Illustration by Christine Hipp

What can gas clouds billions of miles away tell us about our origins?

According to a new discovery, at the atomic level, everything. The discovery of two 12 billion-year-old clouds of helium and hydrogen was one of the 10 most important scientific breakthroughs of 2011, according to the journals Science and Physics World.

The discovery, made by UC Santa Cruz Ph.D. student Michele Fumagalli and astrophysicist Dr. J. Xavier Prochaska, confirms that the standard cosmological model, or the way astrophysicists have modeled the creation of the universe and the chemical elements, is correct. Their paper on the discovery, “Detection of Primordial Gas Clouds 2 Billion Years After the Big Bang,” was published in Science last November.

“All we’re doing is counting atoms,” Prochaska said.

What makes these gas cloud atoms unique is that they are composed of helium and hydrogen. The clouds lack “metals,” a term which astrophysicists use to refer to every element besides helium and hydrogen on the periodic table.

Until now, scientists have used two models to study the creation of the universe and elements.

“For almost 50 years, astrophysicists have established two processes for forming the periodic table,” Prochaska said.

The processes Prochaska refers to are Big Bang Nucleosynthesis (BBN) and stellar nucleosynthesis. BBN occurred just after the Big Bang, when everything cooled enough for atoms of only the lightest elements — hydrogen and helium — to form. Over time these light elements formed gas clouds, and eventually stars.

Only then did stellar nucleosynthesis, or the second process begin. Through the heat and pressure created during the life and death of a star, helium and hydrogen underwent fusion, forming almost every other element on the periodic table. When stars died as explosive supernovae, they threw their new metals across space to form everything from planets to life.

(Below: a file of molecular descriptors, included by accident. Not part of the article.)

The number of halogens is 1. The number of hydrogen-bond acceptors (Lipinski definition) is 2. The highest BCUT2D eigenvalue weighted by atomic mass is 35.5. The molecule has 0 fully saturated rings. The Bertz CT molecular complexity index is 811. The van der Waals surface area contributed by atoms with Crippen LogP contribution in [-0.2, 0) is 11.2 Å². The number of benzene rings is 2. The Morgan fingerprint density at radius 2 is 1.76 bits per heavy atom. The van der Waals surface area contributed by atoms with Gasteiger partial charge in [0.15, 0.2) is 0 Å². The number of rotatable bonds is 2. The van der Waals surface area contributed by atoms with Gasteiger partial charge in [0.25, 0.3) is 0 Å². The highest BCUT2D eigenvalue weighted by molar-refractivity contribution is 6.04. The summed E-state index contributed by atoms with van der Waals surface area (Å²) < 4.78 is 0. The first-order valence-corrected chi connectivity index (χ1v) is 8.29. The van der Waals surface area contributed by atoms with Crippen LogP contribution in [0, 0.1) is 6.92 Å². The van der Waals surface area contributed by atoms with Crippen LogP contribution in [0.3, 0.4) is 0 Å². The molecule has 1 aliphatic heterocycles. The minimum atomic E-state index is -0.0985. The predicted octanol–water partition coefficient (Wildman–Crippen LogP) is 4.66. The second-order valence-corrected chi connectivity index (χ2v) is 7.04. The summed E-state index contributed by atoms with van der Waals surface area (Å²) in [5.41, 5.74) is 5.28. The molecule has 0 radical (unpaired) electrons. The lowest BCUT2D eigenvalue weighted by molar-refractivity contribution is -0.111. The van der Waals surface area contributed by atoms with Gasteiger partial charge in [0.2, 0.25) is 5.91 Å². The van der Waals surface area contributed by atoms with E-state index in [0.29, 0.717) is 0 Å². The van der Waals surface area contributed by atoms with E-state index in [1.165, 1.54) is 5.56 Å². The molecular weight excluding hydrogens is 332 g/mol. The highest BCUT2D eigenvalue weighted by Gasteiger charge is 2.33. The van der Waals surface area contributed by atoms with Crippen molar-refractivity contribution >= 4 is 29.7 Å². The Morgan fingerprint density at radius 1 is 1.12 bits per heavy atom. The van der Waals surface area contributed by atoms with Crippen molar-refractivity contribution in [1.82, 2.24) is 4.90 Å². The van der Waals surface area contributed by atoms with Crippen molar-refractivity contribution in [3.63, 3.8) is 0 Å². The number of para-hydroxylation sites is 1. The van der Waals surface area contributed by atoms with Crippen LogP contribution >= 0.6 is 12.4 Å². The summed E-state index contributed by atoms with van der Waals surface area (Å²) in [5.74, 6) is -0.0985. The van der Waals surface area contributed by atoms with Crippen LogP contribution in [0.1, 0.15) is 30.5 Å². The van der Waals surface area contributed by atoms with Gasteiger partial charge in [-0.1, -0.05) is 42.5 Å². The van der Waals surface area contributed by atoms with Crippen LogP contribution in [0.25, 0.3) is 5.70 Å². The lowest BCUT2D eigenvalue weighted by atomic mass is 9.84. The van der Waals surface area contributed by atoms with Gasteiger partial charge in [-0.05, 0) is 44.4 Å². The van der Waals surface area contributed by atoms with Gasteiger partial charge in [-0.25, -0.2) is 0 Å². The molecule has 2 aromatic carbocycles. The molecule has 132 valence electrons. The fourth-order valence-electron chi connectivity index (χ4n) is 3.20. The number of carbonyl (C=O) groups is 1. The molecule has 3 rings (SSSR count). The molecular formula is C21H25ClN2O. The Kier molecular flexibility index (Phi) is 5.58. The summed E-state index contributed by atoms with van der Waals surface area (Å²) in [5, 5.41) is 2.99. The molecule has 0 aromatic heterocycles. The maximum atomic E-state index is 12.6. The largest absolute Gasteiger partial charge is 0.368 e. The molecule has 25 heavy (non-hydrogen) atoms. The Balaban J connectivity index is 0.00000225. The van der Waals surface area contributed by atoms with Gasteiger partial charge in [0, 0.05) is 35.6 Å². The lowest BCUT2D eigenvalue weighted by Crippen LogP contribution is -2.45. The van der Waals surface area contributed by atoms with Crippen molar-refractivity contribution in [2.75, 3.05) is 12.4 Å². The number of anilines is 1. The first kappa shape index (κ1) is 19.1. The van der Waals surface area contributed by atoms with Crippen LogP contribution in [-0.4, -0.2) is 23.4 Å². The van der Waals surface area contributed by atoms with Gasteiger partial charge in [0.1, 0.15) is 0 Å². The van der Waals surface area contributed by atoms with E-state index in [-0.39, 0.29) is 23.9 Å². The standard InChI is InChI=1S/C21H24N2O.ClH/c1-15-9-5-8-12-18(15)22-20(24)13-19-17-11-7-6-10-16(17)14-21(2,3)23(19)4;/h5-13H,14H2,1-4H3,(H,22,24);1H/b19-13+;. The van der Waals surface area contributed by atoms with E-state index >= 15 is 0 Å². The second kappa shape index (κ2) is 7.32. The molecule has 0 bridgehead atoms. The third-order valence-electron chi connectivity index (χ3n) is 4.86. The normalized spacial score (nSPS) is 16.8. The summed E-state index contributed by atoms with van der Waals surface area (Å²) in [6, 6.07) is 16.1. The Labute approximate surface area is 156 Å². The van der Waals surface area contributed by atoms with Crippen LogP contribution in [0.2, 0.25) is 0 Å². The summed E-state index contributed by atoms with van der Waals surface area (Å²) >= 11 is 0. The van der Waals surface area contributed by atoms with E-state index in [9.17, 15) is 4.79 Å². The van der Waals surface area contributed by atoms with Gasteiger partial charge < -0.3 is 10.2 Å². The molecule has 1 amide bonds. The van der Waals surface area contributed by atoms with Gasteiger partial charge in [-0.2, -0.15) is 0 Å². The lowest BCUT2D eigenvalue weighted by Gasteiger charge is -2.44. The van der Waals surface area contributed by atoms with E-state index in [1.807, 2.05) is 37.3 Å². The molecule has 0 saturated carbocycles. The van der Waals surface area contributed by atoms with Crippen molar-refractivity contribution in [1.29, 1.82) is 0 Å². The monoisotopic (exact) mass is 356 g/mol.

While the standard cosmological model is widely accepted, scientists had yet to discover a part of the universe that contained helium and hydrogen but remained unpolluted by metals. Fumagalli and Prochaska’s discovery confirmed that the creation of the elements was derived from two separate processes.

“We had yet to find any part of the universe that had only materials made in the BBN, and none of the stuff that we attribute to stars,” Prochaska said. “It’s the first real confirmation, the cleanest confirmation [of BBN].”

At 12 billion lightyears away, Fumagalli and Prochaska see the clouds as they were 12 billion years ago. Their distance in lightyears corresponds with their age. The universe itself is 14 billion years old, which is more than enough time for metals to have spread throughout space.

Why, then, weren’t these clouds polluted? And what do they say about element distribution throughout the universe? Fumagalli and Prochaska are focusing on these questions in their future work. But to answer them, they will have to find more than two clouds to study — which may prove to be a daunting task.

How common these gas clouds are is unknown, but Prochaska and Fumagalli agree that they can’t be common if this is the first time they have been seen.

“For the most part we suspect that they are not very common,” Fumagalli said. “Perhaps they are not very rare, either.”

Dr. John O’Meara of Saint Michaels College, the third co-author on Fumagalli and Prochaska’s paper, commented in an interview with Popular Mechanics that he hoped these clouds were rare.

“[If] there are a large portion of [unpolluted areas] out there and we just haven’t been finding them, then that means we might have gotten something drastically wrong,” O’Meara said.

Rare or not, the three astrophysicists hadn’t looked for these clouds originally. O’Meara was initially looking at data from gas clouds pertaining to a separate study.

Fumagalli, Prochaska and O’Meara were measuring the absorption of light from distant bright galaxies, known as quasars, by gas clouds. By measuring the light absorbed, the team determined the abundance of different elements in the gas clouds.

It was O’Meara who first saw the results and realized what he was looking at: previously unseen primordial gas clouds. In order to assure that their assessment was accurate, the three began further investigation, leading to one of the biggest scientific breakthroughs of the year.

The honor of being among the top ten scientific breakthroughs of the year in both Science and Physics World came as a surprise. Neither Fumagalli or Prochaska knew they had earned the spot until the magazines were published.

The spot was “unexpected,” said Fumagalli, but it was a “very exciting” surprise.

Fumagalli and Prochaska are currently using their results to work with other astrophysicists using computer simulations to show how the universe and galaxies might form and how gases might be distributed.

“We meet them with our observations,” Prochaska said, “and go from there.”